levonorgestrel


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Related to levonorgestrel: progestin

levonorgestrel

 [le″vo-nor-jes´trel]
the levorotatory form of norgestrel; used in contraception, either in combination with an estrogen component as an oral contraceptive or alone as a subdermal implant (see Norplant). It is also used alone as an oral emergency postcoital contraceptive, popularly called a “morning-after pill.”
Miller-Keane Encyclopedia and Dictionary of Medicine, Nursing, and Allied Health, Seventh Edition. © 2003 by Saunders, an imprint of Elsevier, Inc. All rights reserved.

levonorgestrel

Levonelle (UK), Mirena, Plan B One-Step

Pharmacologic class: Contraceptive, intrauterine device (Mirena); oral contraceptive, progestin-only pill (Plan B)

Therapeutic class: Contraceptive

Pregnancy risk category X (Mirena), NR (Plan B)

Mirena-

Plan B -

Action

Unclear. Mirena may enhance local contraceptive efficacy by thickening the cervical mucus (which prevents passage of sperm into uterus), inhibiting sperm capacitation or survival, and altering the endometrium. Plan B is thought to prevent ovulation or fertilization.

Availability

Intrauterine system (Mirena): 52 mg levonorgestrel

Tablets (Plan B): 1.5 mg

Indications and dosages

Intrauterine contraception for up to 5 years; heavy menstrual bleeding for women who choose to use intrauterine contraception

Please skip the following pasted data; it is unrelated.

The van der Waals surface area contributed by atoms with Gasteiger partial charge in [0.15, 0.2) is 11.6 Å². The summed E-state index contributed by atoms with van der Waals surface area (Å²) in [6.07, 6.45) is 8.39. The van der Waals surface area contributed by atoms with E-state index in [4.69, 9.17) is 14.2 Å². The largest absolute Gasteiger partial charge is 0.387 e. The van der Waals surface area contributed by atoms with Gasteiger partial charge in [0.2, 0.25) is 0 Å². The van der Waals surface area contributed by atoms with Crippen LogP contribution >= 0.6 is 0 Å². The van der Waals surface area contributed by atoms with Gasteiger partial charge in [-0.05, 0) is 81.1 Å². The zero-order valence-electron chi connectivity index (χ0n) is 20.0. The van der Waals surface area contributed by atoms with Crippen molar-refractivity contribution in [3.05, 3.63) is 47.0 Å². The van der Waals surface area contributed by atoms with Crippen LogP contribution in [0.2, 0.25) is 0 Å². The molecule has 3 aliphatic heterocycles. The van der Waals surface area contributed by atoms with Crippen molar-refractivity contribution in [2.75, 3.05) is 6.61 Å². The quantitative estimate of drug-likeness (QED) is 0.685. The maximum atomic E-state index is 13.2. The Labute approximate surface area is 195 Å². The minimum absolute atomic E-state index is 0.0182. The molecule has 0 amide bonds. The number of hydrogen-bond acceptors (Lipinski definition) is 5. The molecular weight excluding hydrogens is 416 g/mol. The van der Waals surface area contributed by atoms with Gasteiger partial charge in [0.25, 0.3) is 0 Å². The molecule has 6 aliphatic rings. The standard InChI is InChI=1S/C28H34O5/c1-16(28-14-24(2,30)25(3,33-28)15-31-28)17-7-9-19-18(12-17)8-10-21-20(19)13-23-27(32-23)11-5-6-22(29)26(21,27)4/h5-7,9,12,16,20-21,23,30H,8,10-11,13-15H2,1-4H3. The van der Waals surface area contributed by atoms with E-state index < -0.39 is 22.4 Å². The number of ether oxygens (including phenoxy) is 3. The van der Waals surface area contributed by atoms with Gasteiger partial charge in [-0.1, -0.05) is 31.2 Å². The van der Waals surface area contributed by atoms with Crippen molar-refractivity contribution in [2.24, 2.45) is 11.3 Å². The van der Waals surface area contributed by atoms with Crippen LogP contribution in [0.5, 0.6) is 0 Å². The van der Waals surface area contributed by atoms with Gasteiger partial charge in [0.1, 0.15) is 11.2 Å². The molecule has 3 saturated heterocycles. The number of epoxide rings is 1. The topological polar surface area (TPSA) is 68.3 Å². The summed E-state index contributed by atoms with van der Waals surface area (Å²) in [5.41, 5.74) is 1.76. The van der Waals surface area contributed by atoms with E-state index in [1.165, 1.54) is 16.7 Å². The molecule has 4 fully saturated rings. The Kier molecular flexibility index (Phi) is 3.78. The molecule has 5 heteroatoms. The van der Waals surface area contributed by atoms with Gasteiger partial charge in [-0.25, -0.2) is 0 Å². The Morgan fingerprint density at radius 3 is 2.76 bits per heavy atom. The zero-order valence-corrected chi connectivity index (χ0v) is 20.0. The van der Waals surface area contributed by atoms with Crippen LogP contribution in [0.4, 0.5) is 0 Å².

Adults: One intrauterine system (Mirena) inserted into uterus for up to 5 years

Emergency contraception to prevent pregnancy

Adults: 1.5 mg (Plan B) P.O. as soon as possible within 72 hours after unprotected intercourse

Contraindications

Mirena-

• Hypersensitivity to drug or its components

• Known or suspected pregnancy

• Congenital or acquired uterine anomaly

• Acute pelvic inflammatory disease (PID) or history of PID (unless patient had subsequent intrauterine pregnancy)

• Postpartum endometritis or infected abortion within past 3 months

• Known or suspected uterine or cervical neoplasia or unresolved abnormal Papanicolaou (Pap) test

• Untreated acute cervicitis or vaginitis

• Acute hepatic disease or hepatic tumor (benign or malignant)

• Genital bleeding of unknown cause

• Conditions associated with increased risk of infection

• Genital actinomycosis

• Previously inserted intrauterine device that has not been removed

• Known or suspected breast cancer

• History of ectopic pregnancy or conditions that predispose to it

Plan B -

• Hypersensitivity to drug or its components

• Known or suspected pregnancy

• Undiagnosed abnormal genital bleeding

Precautions

Use Mirena cautiously in:

• diabetes mellitus

• breastfeeding patients.

Use Plan B cautiously in:

• coagulopathy

• diabetes mellitus

• patients receiving anticoagulants concurrently.

Administration

• Know that Mirena should be inserted under aseptic conditions by health care professional familiar with procedure.

• Verify that patient isn't pregnant before Mirena insertion.